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Grossmont Schools Federal Credit Union

A Brief Look at the History of

Grossmont Schools Federal Credit Union

In 1956 the Grossmont Schools Association, a group of classified employees working in the Grossmont Union High School District , (GUHSD), wanted to start a credit union and needed at least ten people to buy one share each at $5 per share in the credit union. These ten made the credit union possible by investing in a $5 share: Zandra I. Fitch, Georgina M. LaMoe, Harry E. Bryan, Rose McCray, Mathias W. Schneider, Jack W. Snyder, Thomas H. Gould, Lee West, Herbert C. Pittman, and John T. Ahern. These employees were then contacted by certificated employees to have them included in the credit union too so our field of membership was reworded to include them. The Approval of Organization Certificate was signed May 31, 1956 and signed by the Director of the Bureau of Federal Credit Unions, which at that time came under the Social Security Administration of the Department of Health, Education, and Welfare. The National Credit Union Administration now regulates federal credit unions. It is the only federal government agency that is completely self-supporting, requiring no taxpayer money.

When Mission Federal Credit Union was organized in 1961, the National Credit Union Administration required that our field of membership be excluded from this credit union. The idea then was to prevent credit unions from competing against each other.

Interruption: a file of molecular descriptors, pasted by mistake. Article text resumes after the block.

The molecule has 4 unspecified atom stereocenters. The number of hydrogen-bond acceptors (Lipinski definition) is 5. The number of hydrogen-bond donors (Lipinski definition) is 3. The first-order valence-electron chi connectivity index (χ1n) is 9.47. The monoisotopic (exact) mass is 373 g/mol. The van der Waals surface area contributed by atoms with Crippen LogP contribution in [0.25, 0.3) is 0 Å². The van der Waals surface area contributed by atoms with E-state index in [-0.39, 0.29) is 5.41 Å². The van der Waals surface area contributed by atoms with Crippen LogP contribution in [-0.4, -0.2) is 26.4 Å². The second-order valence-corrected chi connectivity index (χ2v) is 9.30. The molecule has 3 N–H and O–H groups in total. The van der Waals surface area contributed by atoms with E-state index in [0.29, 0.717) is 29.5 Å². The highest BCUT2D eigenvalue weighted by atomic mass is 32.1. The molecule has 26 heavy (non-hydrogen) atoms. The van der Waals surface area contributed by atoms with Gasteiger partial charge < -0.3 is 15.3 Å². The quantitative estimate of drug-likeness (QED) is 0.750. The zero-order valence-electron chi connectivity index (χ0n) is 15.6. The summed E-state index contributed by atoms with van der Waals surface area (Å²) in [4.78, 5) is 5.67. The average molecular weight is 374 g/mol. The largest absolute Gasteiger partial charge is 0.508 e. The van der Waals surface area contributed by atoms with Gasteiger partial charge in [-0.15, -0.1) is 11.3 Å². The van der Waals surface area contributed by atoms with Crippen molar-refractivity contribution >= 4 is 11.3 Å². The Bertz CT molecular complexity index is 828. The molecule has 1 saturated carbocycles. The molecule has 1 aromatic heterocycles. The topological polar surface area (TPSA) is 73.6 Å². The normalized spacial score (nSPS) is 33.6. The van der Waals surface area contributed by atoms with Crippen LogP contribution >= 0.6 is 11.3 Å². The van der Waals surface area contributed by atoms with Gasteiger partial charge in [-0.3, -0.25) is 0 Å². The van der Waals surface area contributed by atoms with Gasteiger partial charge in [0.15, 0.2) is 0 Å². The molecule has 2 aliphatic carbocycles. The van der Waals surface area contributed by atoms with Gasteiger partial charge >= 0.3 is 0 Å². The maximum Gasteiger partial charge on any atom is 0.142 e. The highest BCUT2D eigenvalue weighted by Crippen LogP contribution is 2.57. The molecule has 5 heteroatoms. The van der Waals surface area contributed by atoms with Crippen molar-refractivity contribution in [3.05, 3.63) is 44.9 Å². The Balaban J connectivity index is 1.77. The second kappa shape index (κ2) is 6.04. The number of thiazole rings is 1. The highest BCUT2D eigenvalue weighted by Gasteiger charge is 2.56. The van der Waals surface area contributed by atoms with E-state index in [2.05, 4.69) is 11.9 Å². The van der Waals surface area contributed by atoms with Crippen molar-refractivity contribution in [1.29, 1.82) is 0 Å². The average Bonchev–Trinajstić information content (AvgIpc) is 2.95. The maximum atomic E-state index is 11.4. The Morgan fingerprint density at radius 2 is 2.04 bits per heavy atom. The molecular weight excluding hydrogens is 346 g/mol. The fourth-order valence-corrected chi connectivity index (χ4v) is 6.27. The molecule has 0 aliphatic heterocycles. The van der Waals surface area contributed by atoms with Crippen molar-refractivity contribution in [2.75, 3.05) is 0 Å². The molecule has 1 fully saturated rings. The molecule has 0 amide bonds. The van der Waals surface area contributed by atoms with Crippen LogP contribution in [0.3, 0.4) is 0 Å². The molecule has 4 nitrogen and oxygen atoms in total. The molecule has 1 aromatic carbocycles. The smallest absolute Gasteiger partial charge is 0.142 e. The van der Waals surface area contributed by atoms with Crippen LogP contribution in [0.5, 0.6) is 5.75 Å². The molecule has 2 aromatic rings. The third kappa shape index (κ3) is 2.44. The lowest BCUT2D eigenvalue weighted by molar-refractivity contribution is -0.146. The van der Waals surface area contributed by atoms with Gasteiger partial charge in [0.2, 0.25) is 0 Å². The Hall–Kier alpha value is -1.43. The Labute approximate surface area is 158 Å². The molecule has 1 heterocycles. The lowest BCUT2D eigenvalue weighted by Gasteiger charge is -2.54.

When Grossmont College started in 1961 we had our field of membership enlarged to include the employees of Grossmont College since a great number of the new college employees came from the Grossmont Union High School District. We also included Cuyamaca College when they started in 1978.

When the credit union started, the office was in the Grossmont Union High School District administration building. We had to practically sit on each other's lap as the space became very crowded as we grew. Finally we were able to expand into the Xerox room next door and that helped for a while. Then the District needed our space so we moved to rented space at Magnolia and Washington Streets in El Cajon. That was heaven compared to our previous cramped quarters. Five years later, we moved to our present building at 1069 Graves Avenue in El Cajon. When the Owner/Property Management firm moved out, we had a chance to remodel this space to accommodate our continued growth. Shortly after the remodeling was complete, we purchased the building.